In July 2010, Pam won the Business Achievement Award from the North San Antonio Chamber of Commerce, and last year her company was recognized by the San Antonio Express-News as one of the top workplaces in San Antonio. There was probably a lot of bell ringing when they heard that news traveling through the Ability Pediatric Therapy offices.


This woman’s entrepreneurial spirit was born of necessity. As a single mother, Jennifer Scroggins had to deal with many financial issues. Her 20-year financial services professional career came alive working with other women having similar financial challenges and possibly intimidated by them. There is a lot of emotion around the decision-making process. Jennifer was going to pursue a teaching career, but at age 22, she was quickly promoted at the Dallas bank where she was working. Part of her role as regional sales manager was teaching bankers how to build relationships and offer services. In 1992 she received her securities licensing and is currently studying for a Retirement Income Certified Professional designation.

“Women in all sorts of situations — divorced, widowed, high-end executive, professionals and business-owners — want to be independent and knowledgeable about their financial well-being,” says Jennifer. She feels she has “a talent and passion for teaching and building relationships in support of other women. I am intimately involved with each client’s financial plan.”
She says, “I chose Platinum Wealth Solutions of Texas. It was important for me to seek out a broker dealer with technology, marketing and staff at a fair cost.” She continues, “The distinguishing factor was the way they treat their advisors like family. They are invested in our future just as much as we are. I learned every financial service business is the same.” Jennifer explains, “What people need to understand about my business as a franchise is there is no seed money to get started. However, there is a period of nine to 12 months before you turn a profit, and it takes commitment, hard work and long hours. It’s networking, getting involved in the community and defining a clear market that you relate to that can help others meet their goals with passion. Of course, you need to have the credentials, the education to back it up. When you do that consistently and effectively, while keeping the clients’ needs first, you can be successful in this business/franchise.” All that commitment and long hours have paid off. Now Jennifer has more time for personal pursuits. She is training, “hopefully” she says, for the 2015 Boston Marathon and runs 7 miles a day and plays softball, too. She is also involved in a number of organizations and with her family.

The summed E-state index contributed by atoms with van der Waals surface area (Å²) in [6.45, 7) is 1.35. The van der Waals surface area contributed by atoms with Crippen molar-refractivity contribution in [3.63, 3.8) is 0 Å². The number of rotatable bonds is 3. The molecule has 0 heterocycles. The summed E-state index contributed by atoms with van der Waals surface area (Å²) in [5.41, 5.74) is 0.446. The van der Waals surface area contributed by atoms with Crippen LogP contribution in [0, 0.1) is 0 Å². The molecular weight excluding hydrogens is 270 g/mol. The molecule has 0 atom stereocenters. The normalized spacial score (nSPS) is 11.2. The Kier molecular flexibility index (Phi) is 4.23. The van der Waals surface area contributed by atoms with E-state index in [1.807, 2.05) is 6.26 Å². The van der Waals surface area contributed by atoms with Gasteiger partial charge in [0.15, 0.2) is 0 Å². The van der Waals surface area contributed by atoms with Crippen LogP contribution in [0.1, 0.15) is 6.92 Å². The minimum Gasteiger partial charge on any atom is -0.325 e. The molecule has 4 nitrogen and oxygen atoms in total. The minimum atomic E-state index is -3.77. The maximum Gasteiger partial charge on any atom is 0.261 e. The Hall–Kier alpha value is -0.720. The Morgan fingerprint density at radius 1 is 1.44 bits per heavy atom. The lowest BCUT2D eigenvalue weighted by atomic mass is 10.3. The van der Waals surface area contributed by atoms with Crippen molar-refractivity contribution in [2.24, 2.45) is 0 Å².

Jennifer believes, “It is because of the independence I have running my own business that I have been able to be the active mother I wanted to be.” All three of her children are competitive athletes as well as top scholars. Zack Scroggins is working in the oil and gas industry. Ashley Hawkins is attending the University of Southern California, majoring in engineering and film. Megan Hawkins plays tennis for Reagan High School and is already talking about following in her mother’s footsteps in the financial industry. Jennifer says, “My greatest influencer is my mom, who was admitted to Rice University with a full scholarship, which she gave up to raise me. When my dad returned from military duty in Japan, Mom went to work at the state Department of Insurance and eventually became the highest-ranking female in the IBM manufacturing plant. I am my mom made over.”

By Carolyn Seldon Lay
Photography by Case Howell